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It all started with one brick. One Lego brick to be exact.
One of the world’s must-see exhibitions, The Art of the Brick, has opened at The Perot Museum of Nature and Science, bringing with it a whimsical appreciation of art.
Artist Nathan Sawaya (photo: JerSean Golatt)
The exhibit showcases the work of artist Nathan Sawaya, who uses millions of Lego bricks to recreate artistic masterpieces. Sawaya, who was formerly a corporate lawyer working in New York City, said he began tinkering with Legos as a way to de-stress.
I got to tour the exhibit last Friday, and what can I say? I was beyond impressed. The sheer size and scope of his artwork are impressive enough, but the emotion behind it really got to me.
The exhibit, which ranges from millions of legos used to recreate artistic masterpieces – like Van Gogh’s Starry Night and Johannes Vermeer Girl with a Pearl Earring – to a hands-on creative space, was so in depth that I actually walked through three times in an attempt to honor every piece.
Linda Silver, Eugene McDermott chief executive officer of the Perot Museum, said she was thrilled for the museum to be able to showcase Sawaya’s thought-provoking works of art.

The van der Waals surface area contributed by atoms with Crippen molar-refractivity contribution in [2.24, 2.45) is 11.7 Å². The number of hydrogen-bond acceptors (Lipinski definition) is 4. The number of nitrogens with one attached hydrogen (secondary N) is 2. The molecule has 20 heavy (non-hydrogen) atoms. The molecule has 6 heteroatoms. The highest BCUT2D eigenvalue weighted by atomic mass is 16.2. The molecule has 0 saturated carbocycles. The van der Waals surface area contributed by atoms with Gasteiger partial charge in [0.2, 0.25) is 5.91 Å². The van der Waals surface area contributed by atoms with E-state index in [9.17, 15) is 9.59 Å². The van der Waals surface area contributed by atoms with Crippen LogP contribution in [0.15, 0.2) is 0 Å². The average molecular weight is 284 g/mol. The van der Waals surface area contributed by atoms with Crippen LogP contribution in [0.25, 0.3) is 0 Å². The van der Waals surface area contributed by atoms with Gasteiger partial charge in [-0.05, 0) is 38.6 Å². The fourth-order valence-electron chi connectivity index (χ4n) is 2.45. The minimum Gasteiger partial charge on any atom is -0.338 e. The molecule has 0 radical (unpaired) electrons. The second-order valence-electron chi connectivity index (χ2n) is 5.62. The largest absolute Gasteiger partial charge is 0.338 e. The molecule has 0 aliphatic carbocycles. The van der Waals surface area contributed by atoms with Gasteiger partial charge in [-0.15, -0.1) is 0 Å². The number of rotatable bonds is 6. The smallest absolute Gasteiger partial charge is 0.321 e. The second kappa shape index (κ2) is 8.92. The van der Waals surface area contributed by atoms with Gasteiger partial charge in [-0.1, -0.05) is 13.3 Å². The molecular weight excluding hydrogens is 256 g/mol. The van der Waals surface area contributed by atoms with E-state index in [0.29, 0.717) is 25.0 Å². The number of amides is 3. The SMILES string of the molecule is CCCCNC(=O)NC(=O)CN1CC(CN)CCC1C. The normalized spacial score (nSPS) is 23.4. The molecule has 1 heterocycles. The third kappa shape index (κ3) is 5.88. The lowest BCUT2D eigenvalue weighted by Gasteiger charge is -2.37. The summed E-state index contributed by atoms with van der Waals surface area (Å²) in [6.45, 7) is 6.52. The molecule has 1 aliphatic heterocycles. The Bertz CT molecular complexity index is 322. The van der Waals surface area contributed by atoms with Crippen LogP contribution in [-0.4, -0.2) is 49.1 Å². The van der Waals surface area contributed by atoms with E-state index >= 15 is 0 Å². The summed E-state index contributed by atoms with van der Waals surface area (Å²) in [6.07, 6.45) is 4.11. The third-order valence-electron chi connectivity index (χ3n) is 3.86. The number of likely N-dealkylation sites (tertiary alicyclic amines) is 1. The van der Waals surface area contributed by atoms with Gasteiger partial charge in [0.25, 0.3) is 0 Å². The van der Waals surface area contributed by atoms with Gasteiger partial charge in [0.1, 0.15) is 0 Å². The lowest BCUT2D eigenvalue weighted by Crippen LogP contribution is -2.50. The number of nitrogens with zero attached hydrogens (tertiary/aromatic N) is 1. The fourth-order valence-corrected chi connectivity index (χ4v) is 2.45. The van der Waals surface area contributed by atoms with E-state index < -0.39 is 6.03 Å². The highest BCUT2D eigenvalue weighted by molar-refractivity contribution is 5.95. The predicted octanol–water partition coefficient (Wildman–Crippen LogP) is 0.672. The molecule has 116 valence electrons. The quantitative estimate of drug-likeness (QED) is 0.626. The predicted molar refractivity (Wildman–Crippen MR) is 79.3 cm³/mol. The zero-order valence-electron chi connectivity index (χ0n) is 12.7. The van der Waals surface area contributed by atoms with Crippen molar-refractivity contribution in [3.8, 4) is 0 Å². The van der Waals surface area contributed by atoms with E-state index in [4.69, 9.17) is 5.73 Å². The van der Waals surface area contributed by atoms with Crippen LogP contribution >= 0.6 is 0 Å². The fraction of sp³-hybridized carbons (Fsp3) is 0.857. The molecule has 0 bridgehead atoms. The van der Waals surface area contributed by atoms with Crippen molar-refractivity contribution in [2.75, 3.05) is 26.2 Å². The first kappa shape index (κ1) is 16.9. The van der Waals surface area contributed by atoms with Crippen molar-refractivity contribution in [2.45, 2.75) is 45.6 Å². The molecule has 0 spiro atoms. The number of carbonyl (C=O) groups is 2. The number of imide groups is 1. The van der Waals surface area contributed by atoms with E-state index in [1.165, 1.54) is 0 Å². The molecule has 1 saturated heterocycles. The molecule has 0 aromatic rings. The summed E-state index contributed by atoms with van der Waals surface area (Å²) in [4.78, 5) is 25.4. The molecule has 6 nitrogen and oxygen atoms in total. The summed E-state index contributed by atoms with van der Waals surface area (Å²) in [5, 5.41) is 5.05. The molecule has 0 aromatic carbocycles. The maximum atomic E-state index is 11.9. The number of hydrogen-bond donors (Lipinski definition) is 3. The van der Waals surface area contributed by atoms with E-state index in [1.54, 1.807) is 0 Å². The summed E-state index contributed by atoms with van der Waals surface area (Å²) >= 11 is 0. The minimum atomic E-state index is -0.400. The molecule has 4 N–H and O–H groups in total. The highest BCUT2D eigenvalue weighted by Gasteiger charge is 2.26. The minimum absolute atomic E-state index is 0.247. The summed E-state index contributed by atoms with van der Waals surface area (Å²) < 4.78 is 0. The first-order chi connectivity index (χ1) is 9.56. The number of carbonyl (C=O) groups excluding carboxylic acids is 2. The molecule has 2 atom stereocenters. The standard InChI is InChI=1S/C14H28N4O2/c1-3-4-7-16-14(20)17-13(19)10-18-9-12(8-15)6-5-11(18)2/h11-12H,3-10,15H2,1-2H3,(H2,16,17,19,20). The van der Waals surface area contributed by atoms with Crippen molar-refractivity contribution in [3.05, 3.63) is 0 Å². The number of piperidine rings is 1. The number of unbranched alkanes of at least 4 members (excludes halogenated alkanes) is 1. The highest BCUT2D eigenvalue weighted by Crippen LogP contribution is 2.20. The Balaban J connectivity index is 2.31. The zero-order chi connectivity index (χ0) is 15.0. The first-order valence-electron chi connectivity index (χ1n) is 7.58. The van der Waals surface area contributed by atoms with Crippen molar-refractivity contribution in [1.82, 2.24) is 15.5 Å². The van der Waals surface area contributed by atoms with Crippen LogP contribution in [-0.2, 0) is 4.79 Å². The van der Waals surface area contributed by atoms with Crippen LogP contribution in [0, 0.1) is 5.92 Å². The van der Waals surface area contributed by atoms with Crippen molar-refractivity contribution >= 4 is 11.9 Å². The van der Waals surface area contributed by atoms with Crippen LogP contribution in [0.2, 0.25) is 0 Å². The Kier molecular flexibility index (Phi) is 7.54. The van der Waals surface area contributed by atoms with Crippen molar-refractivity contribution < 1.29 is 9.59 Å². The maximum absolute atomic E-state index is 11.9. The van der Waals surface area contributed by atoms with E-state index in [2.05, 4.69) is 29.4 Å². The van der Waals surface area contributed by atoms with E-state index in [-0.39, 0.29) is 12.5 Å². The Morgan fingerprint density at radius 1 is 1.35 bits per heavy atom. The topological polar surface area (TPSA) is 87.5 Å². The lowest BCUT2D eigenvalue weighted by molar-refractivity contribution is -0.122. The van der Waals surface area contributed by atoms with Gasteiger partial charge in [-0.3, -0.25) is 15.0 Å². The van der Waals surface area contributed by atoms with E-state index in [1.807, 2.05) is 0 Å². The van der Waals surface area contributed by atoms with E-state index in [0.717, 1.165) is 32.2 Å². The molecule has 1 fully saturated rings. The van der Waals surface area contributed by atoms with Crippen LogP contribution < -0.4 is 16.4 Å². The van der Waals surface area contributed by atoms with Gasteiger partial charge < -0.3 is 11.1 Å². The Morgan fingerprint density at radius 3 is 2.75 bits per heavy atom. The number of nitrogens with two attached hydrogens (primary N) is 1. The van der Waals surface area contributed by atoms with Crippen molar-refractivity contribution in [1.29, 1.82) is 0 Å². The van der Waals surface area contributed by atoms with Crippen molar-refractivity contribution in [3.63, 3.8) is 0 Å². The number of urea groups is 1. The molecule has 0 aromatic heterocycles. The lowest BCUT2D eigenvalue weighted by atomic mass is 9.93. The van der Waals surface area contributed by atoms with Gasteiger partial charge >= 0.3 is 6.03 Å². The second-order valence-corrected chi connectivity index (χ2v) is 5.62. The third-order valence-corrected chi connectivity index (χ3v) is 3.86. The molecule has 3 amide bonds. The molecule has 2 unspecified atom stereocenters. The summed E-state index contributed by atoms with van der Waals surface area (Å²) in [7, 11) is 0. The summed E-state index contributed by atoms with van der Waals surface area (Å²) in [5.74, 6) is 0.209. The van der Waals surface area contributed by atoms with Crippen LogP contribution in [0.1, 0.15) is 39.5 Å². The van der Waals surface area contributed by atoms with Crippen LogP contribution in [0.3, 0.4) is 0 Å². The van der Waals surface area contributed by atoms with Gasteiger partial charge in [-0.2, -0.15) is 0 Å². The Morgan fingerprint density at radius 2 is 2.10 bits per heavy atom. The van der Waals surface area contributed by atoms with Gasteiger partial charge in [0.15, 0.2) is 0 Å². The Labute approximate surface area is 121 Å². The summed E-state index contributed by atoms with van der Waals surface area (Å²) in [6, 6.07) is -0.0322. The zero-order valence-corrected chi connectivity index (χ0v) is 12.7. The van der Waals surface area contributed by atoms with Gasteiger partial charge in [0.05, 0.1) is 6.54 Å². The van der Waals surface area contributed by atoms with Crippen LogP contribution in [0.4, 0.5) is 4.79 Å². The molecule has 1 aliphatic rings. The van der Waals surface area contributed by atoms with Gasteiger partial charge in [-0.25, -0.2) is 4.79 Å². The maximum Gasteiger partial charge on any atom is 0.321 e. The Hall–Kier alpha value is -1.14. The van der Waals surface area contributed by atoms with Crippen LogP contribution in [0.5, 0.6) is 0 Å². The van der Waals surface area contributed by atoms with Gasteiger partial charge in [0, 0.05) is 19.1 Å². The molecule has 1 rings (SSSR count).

“LEGO bricks are a beloved learn-through-play staple in so many children’s lives,” she said. “The exhibition elevates a classic toy into the interesting realm of art and science resulting in something meaningful, educational and awe-inspiring.”
Each time I walked through the exhibit, I learned more about the artist, myself, and the others who were viewing it. One of my biggest takeaways was that the artwork really seemed to make adults feel like children again and children like adults.
What I mean by that, is the art made us, adults, excited. We would embrace each artwork with a deep breath and a curiosity about how many legos it took to make a 20-foot-long T. rex skeleton. (80,000 in case you’re interested) We’d walk down memory lane, sharing stories about our first Lego set and what we made.
And for the children, I eavesdropped on some pretty cool conversations where they talked about how the art made them feel and would discuss the engineering behind the pieces.
The children seemed to really understand the artist’s intentions.
(Above: The Science of the Brick – a hands-on, interactive LEGO brick gallery featuring building challenges and interactive play spaces.)
Sawaya, who only uses classic rectangular bricks, said his favorite subject is the human form because it suggests a figure in transition.
“It represents the metamorphosis I am experiencing in my own life. My pieces grow out of my fears and accomplishments, as a lawyer and as an artist, as a boy and as a man,” he said.
His work, while impressive and massive, really did a stand-up job of helping the viewer explore emotion.
I for one was captivated by two pieces, a form swimming in water and a life-sized sculpture of a man ripping his chest open with thousands of yellow Lego bricks cascading from the cavity.
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